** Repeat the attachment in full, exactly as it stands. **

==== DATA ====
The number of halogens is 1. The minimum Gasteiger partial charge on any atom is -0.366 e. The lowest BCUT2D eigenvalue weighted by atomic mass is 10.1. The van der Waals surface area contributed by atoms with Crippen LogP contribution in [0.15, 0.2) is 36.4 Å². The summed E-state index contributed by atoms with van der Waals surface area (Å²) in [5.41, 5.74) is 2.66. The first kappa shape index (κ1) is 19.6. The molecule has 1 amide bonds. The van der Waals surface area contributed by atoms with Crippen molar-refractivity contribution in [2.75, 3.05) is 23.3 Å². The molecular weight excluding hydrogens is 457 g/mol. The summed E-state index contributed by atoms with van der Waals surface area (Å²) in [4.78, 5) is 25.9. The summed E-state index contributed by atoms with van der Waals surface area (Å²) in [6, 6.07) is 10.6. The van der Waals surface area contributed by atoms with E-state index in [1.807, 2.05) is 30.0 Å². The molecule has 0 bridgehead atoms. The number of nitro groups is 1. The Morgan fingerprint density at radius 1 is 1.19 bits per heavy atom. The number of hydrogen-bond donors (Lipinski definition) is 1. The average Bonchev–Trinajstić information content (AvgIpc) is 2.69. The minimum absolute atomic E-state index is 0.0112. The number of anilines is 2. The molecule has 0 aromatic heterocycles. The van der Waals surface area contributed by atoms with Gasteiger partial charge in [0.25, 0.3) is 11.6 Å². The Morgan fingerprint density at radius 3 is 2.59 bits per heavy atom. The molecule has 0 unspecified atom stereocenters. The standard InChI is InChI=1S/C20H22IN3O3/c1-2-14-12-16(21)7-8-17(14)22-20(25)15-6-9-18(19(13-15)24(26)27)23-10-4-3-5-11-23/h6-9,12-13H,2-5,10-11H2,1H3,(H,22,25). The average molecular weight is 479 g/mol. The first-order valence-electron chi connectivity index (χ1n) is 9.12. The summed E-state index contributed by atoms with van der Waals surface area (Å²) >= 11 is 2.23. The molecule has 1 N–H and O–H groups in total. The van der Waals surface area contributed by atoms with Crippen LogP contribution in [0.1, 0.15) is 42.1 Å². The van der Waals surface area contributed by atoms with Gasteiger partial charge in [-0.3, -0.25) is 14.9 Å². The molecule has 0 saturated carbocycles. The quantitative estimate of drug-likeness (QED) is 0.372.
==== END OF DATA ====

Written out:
The number of halogens is 1. The minimum Gasteiger partial charge on any atom is -0.366 e. The lowest BCUT2D eigenvalue weighted by atomic mass is 10.1. The van der Waals surface area contributed by atoms with Crippen LogP contribution in [0.15, 0.2) is 36.4 Å². The summed E-state index contributed by atoms with van der Waals surface area (Å²) in [5.41, 5.74) is 2.66. The first kappa shape index (κ1) is 19.6. The molecule has 1 amide bonds. The van der Waals surface area contributed by atoms with Crippen molar-refractivity contribution in [2.75, 3.05) is 23.3 Å². The molecular weight excluding hydrogens is 457 g/mol. The summed E-state index contributed by atoms with van der Waals surface area (Å²) in [4.78, 5) is 25.9. The summed E-state index contributed by atoms with van der Waals surface area (Å²) in [6, 6.07) is 10.6. The van der Waals surface area contributed by atoms with E-state index in [1.807, 2.05) is 30.0 Å². The molecule has 0 bridgehead atoms. The number of nitro groups is 1. The Morgan fingerprint density at radius 1 is 1.19 bits per heavy atom. The number of hydrogen-bond donors (Lipinski definition) is 1. The average Bonchev–Trinajstić information content (AvgIpc) is 2.69. The minimum absolute atomic E-state index is 0.0112. The number of anilines is 2. The molecule has 0 aromatic heterocycles. The van der Waals surface area contributed by atoms with Gasteiger partial charge in [0.25, 0.3) is 11.6 Å². The Morgan fingerprint density at radius 3 is 2.59 bits per heavy atom. The molecule has 0 unspecified atom stereocenters. The standard InChI is InChI=1S/C20H22IN3O3/c1-2-14-12-16(21)7-8-17(14)22-20(25)15-6-9-18(19(13-15)24(26)27)23-10-4-3-5-11-23/h6-9,12-13H,2-5,10-11H2,1H3,(H,22,25). The average molecular weight is 479 g/mol. The first-order valence-electron chi connectivity index (χ1n) is 9.12. The summed E-state index contributed by atoms with van der Waals surface area (Å²) >= 11 is 2.23. The molecule has 1 N–H and O–H groups in total. The van der Waals surface area contributed by atoms with Crippen LogP contribution in [0.1, 0.15) is 42.1 Å². The van der Waals surface area contributed by atoms with Gasteiger partial charge in [-0.3, -0.25) is 14.9 Å². The molecule has 0 saturated carbocycles. The quantitative estimate of drug-likeness (QED) is 0.372.